During his second term in the Presidency, the terrible conflict emerged (which seventy years later ultimately turned into the Civil War) between the Jeffersonians who thought the U.S. government was simply the agent of the states, and the Washingtonians who saw the government as having sovereign power (limited, of course, by the federal structure and by checks and balances). For holding to that position, the once-universally beloved Washington was made into an object of suspicion, paranoia and contempt by the Jeffersonians, much as conservatives today are treated by liberals. The theme of his Farewell Address in 1796 was the unity of the United States, the need to have devotion and love to the Union. He was saying this at a time when the Union he was describing so eloquently didn’t yet quite exist. Yet that sense of the Union, of the importance of the Union, and of love for the Union, was something he felt in every cell of his body. It was the result of his entire life’s experience. He embodied it, and others followed him, and the result was the United States of America.
If anyone wants to enhance the large image of Washington above, right-click on it, click Copy, and then paste it into MS Word. The result will be larger than the image here and even more vivid and life-like.
Magnificent is Washington’s sculpture which, because of the artistry, is perhaps the most genuine reflection of this extraordinary human being. The artist interacts with the subject and has insights into the subject’s character. The mask removes the possibility of exaggeration by the artist. Napoleon and Julius Caesar; I can’t think their representations are the equal of Washington’s. But then I am an American, not a Frenchman or a Roman.
A very inspiring post!
Unlike most of the presidents we revere (for good or ill) today, Washington was already viewed as Olympian during his lifetime. He was so lofty it’s hard to imagine him down among the common folks. Late last summer I was fortunate to be afforded a glimpse of what that might have been like.
A letter written in 1875 claimed my 4th-great-granduncle served Washington as a “foot page” when he was 11. I long dismissed this as poppycock; family stories tend to inflate over 97 years. But last summer I learned the boy’s grandfather had a farm in a hamlet where, what do you know, Gen. Washington and his Army arrived that year, commandeered a merchant’s house and a Quaker meetinghouse, and stayed for two months. Now the story seems plausible, if unprovable.
In September this town put on a commemorative 225th-anniversary reenactment, which I made the 1,000-mile trek to see. Now, mind you, nothing much happened during this period. It was a dull stretch in the war. Other than odd Tory raids on nearby farms, there was no action to speak of locally. The General sat at a desk most mornings and wrote correspondence. He occasionally visited nearby allies. The high point of the two months was an oxroast for the first anniversary of the victory at Saratoga.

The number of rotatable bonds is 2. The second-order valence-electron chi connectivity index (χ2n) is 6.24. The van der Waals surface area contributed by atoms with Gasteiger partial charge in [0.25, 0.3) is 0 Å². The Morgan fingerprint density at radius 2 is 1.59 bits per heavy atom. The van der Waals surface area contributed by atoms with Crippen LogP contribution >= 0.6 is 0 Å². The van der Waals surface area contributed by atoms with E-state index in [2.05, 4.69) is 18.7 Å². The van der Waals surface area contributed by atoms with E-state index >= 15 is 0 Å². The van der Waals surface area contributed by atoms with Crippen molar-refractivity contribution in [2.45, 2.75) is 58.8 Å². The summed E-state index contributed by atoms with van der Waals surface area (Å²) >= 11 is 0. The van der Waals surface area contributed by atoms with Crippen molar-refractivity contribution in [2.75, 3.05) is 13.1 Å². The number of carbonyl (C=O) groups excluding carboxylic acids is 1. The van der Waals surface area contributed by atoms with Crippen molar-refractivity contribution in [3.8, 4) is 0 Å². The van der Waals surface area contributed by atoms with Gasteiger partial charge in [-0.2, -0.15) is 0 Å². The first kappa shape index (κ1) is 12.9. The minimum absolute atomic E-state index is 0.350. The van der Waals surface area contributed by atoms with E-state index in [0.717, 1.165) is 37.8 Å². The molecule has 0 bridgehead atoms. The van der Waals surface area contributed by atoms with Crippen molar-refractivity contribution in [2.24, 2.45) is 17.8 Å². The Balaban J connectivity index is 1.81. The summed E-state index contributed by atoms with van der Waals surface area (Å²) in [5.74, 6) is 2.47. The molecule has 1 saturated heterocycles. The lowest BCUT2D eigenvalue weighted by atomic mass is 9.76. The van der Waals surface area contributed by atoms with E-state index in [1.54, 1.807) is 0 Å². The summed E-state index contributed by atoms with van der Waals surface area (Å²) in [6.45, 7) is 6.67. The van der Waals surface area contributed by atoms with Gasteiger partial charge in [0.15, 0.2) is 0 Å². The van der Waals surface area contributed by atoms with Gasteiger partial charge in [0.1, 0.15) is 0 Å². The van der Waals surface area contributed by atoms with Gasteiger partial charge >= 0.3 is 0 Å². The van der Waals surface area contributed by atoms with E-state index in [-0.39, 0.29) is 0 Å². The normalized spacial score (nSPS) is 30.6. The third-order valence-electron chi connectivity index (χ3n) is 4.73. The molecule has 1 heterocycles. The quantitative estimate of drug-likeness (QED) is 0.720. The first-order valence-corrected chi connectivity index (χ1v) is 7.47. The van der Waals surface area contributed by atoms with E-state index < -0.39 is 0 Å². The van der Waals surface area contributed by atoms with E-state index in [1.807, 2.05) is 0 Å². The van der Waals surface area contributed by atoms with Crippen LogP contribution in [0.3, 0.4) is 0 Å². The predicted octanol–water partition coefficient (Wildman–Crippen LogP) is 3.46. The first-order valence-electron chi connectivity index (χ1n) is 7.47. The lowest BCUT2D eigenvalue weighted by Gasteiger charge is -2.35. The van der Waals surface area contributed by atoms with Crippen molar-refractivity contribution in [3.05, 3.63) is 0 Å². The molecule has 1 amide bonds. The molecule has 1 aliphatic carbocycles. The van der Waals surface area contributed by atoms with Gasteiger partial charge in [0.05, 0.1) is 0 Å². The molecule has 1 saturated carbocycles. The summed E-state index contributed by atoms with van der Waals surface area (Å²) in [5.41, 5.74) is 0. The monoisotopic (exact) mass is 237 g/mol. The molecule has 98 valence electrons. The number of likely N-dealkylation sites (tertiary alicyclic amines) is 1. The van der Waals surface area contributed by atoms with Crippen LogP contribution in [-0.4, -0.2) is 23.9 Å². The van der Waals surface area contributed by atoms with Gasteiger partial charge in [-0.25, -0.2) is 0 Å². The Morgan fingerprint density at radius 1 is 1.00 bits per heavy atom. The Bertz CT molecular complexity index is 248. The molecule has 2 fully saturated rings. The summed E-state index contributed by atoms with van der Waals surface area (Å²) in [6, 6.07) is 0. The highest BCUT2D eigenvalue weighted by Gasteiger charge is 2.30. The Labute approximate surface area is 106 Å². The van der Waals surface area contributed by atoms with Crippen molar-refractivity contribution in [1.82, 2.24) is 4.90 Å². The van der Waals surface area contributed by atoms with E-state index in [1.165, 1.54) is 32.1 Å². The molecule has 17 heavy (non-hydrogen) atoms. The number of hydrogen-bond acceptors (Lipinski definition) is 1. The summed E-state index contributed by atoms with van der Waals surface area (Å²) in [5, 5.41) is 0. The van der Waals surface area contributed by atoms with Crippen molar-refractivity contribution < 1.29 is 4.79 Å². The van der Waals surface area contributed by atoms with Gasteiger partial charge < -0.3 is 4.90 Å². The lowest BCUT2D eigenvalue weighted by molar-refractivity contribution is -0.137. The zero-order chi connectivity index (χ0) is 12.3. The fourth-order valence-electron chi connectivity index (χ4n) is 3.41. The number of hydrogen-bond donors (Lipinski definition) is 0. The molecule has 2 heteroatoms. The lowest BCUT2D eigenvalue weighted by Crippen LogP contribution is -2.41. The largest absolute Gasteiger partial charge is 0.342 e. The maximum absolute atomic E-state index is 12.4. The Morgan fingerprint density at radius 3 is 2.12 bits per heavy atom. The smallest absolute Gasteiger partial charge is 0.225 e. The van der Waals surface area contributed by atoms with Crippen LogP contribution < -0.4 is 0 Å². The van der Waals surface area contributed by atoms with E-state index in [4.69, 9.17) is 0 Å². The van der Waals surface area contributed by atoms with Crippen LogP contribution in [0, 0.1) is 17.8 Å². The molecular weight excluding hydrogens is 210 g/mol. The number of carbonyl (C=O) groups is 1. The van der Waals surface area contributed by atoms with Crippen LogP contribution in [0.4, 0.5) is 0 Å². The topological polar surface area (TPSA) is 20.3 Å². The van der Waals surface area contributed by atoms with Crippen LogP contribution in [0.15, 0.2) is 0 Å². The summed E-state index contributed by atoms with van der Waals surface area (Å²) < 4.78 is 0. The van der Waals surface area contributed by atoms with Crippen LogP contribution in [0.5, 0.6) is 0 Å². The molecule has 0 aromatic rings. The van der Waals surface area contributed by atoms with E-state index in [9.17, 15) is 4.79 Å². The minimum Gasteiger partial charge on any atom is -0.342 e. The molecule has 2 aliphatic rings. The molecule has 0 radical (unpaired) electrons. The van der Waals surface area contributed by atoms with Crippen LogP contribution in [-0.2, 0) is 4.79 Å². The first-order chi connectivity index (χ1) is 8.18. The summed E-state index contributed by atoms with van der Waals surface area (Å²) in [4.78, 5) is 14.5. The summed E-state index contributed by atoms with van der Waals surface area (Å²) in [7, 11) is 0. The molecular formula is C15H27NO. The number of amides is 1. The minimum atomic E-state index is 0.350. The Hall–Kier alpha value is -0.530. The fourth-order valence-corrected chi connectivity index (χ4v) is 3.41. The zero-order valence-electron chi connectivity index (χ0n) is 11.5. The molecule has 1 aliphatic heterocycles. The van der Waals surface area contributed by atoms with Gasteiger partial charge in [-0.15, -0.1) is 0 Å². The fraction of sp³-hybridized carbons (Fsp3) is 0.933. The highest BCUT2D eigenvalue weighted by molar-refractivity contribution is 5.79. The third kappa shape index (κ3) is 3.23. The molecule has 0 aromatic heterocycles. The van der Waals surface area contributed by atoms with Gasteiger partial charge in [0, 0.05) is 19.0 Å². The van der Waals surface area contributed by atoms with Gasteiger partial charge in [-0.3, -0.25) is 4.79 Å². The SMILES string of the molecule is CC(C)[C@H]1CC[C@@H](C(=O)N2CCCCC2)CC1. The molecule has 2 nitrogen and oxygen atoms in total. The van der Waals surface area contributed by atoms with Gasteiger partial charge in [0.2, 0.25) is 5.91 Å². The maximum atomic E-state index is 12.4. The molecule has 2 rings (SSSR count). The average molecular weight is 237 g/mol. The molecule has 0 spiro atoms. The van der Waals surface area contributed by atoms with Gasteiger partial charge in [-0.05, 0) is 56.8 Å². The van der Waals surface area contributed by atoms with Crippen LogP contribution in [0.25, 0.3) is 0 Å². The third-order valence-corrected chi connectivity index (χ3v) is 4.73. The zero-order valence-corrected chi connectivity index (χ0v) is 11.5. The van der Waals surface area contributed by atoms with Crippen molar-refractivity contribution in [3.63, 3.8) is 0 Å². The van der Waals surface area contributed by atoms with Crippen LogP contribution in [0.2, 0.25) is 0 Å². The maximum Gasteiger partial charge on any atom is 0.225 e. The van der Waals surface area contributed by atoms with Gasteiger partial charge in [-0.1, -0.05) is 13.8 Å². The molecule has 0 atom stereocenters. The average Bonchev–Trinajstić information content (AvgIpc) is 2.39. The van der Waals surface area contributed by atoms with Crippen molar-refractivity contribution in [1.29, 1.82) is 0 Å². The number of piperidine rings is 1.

But, boy, if the whole town didn’t come out for this event! Of course, there was a bit more pageantry in 2003 than in 1778, what with the General (or a credible facsimile thereof) riding in through a sea of flags to read a proclamation on the porch. The house and yard are well-preserved, and it was awe-inspiring to stand in the humble room where he wrote those daily letters. Indeed, the lack of drama was an advantage, as it allowed us to watch the prosaic tasks of the day done without distraction.
Whatever these kids are fed in the schools during the week, they got none of it on the weekend. There wasn’t an ounce of correctness or revisionism to be seen anywhere. But, as with any good reenactment, all sides were represented— Continentals, militiamen, Loyalists, Brits, Hessians, Indians— and treated with respect. I think the townschildren are safe for another few years. (“He was in our town!”)
Sorry to have gone on like this. If you’d like to know where the General was on any given day during the war, here is a handy chart:
Thanks to Caesar for the Washington itinerary. A terrific resource. Now according to Flexner’s biography, Washington resided in 280 different headquarters during the 8 1/2 years he commanded the Continental army. The list you’ve provided has 360 lines. I supposed the difference might be accounted for by the fact that some of the items might be places where he stayed briefly but that were not designated as headquarters.
Between June 23, 1775 and December 24, 1783 (he arrived back at Mount Vernon on Christmas eve), there are 3,106 days.
3106 divided by 360 is 8.6. So Washington changed his residence on the average of once every 8 1/2 days for 8 1/2 years. However, I see that many items on the list show Washington as arriving and leaving on the same day. So perhaps the list includes inns and homes where he merely ate or rested for a few hours rather than spent the night. So maybe Flexner’s figure of 280 different residences is correct after all, in which case Washington changed residence on an average of once every 11 days during those 8 1/2 years. During that vast period of time he spent two nights at his home at Mount Vernon, after the victory over Cornwallis.
Other than Alexander the Great and his men, I wonder if any soldier was away from his home for so long, almost continually on the move?
How incomparably blessed is this nation to have such a man as its father! The more I read about George Washington, the more I am impressed. All Americans would do well to study his writings and remarks, along with those of his contemporaries. Washington is truly worthy of the traditional appelation - the father of our nation.
May the people of this nation turn from their blindness and wickedness so that the true greatness of this man will be once again be celebrated, and his name will be honored from the concrete canyons of New York city to the sandstone canyons of the West.